Vitamin E: Food sources, Functions, Absorption & storage
Vitamin E is an Antioxidant present in almost, all foodstuffs.
Vegetable oils like groundnut, soya, cottonseed and safflower are rich sources of vitamin E. Other good sources are whole grain cereals, dark green leafy vegetables, pulses, nuts and oilseeds. Foods of animal origin are low in vitamin E. However, foods like egg yolk, butter and liver contain some amount of the vitamin. The following foods are good sources of Vitamin E:
Dry roasted sunflower seeds, 1 ounce (oz.) or 28.3 gms, which provides 7.4 mg of vitamin E
Dry roasted hazelnuts, 1 oz., which provides 4.3 mg of vitamin E
Dry roasted peanuts, 1 oz., which provides 2.2 mg of vitamin E
Dry roasted almonds, 1 oz., which provides 6.8 mg of vitamin E
Spinach, boiled, 1/2 cup, which provides 1.9 mg of vitamin E
Broccoli, chopped and boiled, 1/2 cup, which provides 1.2 mg of vitamin E
Kiwifruit, 1 medium-sized, which provides 1.1 mg of vitamin E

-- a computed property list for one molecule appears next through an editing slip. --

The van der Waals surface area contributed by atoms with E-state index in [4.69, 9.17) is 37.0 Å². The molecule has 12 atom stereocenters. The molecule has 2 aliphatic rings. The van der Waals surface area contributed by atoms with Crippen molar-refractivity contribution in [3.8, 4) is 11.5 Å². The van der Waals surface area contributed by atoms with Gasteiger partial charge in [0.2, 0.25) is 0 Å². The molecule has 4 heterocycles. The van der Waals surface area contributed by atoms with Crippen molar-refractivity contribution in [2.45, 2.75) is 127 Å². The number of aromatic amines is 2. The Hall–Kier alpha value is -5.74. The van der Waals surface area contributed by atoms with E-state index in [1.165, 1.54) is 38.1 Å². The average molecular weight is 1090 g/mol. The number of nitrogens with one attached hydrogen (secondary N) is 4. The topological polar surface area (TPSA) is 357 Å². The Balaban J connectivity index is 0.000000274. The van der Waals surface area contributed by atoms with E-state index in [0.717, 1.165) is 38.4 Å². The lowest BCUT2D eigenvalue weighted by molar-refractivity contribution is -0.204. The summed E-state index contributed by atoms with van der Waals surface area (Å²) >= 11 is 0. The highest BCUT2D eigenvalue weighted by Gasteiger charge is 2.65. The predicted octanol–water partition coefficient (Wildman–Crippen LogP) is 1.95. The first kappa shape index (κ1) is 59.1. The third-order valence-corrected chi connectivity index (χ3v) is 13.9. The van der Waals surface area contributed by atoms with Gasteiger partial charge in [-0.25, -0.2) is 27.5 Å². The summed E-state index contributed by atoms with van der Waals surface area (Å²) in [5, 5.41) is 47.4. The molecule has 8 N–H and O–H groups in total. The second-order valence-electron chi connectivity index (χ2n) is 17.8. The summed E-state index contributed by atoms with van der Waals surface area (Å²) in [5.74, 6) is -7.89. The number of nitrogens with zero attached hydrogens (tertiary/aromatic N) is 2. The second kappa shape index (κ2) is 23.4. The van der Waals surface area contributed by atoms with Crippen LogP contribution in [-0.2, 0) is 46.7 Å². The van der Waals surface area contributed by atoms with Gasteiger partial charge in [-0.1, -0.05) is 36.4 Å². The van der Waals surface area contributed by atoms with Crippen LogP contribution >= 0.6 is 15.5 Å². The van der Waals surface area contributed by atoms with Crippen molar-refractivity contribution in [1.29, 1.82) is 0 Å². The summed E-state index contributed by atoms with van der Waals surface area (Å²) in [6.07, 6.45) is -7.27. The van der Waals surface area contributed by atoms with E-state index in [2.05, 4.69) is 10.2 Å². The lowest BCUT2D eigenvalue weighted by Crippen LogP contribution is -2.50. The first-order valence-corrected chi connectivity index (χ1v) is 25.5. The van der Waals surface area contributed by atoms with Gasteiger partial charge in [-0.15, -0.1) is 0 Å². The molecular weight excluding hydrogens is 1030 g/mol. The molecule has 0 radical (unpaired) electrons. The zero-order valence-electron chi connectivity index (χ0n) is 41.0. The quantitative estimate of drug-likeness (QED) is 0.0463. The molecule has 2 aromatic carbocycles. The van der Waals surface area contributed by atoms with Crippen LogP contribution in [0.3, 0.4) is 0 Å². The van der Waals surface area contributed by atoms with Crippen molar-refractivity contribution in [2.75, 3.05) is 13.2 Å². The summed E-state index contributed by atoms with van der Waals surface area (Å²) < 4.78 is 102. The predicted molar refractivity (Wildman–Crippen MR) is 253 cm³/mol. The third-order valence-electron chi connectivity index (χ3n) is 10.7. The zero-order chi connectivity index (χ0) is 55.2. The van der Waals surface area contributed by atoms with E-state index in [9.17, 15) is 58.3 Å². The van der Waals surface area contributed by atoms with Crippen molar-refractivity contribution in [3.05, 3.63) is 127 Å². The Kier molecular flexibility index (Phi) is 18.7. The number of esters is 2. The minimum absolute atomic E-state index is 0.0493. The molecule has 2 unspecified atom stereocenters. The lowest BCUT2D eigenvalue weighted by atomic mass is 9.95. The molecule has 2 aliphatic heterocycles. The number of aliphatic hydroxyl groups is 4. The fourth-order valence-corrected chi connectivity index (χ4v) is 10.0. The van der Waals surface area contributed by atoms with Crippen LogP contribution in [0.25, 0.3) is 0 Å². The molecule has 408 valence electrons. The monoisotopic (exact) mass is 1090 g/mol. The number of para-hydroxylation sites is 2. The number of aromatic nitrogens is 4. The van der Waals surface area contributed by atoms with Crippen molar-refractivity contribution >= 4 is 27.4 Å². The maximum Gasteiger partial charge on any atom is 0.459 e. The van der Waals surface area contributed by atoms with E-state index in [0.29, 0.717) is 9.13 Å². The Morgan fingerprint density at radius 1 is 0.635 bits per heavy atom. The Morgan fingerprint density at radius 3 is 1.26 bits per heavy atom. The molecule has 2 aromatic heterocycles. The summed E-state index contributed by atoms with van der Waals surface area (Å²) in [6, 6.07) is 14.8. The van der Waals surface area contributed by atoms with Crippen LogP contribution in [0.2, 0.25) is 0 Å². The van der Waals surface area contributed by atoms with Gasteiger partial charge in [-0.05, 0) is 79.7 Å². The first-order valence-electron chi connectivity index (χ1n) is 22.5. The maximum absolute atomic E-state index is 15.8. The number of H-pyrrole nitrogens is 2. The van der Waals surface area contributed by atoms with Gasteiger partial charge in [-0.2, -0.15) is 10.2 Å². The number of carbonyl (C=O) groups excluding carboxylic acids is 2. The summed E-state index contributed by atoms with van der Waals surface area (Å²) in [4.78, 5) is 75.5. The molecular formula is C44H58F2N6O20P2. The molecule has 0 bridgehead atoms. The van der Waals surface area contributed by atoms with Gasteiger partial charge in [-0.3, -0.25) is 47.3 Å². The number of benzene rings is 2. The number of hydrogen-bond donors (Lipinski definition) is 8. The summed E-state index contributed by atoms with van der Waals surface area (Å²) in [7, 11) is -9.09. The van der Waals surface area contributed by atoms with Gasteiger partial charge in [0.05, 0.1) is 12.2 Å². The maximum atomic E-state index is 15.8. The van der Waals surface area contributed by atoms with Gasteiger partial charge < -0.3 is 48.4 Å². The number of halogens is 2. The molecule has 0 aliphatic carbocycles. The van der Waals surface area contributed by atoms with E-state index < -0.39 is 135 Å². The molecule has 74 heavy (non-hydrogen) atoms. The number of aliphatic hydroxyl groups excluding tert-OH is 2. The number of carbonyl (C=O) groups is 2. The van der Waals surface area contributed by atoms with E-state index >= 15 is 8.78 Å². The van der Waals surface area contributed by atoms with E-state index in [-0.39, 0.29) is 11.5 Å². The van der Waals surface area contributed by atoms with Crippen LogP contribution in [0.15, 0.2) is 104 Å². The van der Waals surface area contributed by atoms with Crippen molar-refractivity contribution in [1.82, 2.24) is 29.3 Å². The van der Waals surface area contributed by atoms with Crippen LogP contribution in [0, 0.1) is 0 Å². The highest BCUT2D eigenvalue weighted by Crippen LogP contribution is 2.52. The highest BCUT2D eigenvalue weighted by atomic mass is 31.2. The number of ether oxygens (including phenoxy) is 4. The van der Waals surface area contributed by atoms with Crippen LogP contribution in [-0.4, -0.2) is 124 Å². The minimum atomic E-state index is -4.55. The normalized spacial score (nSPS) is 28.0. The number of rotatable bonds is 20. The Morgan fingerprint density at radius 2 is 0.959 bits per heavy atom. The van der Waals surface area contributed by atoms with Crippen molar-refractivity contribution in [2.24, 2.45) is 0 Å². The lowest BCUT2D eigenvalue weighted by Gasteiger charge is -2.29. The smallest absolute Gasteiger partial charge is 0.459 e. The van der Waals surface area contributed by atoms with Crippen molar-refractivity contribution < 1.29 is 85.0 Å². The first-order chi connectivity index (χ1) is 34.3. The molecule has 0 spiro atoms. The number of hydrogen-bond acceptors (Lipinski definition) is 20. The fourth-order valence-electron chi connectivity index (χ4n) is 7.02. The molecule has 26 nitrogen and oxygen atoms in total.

Mango, sliced, 1/2 cup, which provides 0.7 mg of vitamin E
Tomato, raw, 1 medium-sized, which provides 0.7 mg of vitamin E
Absorption and storage
Like the other fat-soluble vitamins, absorption of vitamin E also requires the presence of fat and bile. After absorption from the upper part of the small intestine, vitamin E (as part of chylomicrons) is carried to the liver through the blood stream and is distributed to various body tissues. Almost all the body tissues have a small amount of the vitamin but it is mainly stored in muscles and adipose tissue.
The main role of vitamin E in our body is the protection it gives to other substances like unsaturated fatty acids, vitamins A and C. It prevents their destruction in the body as well as in foods.
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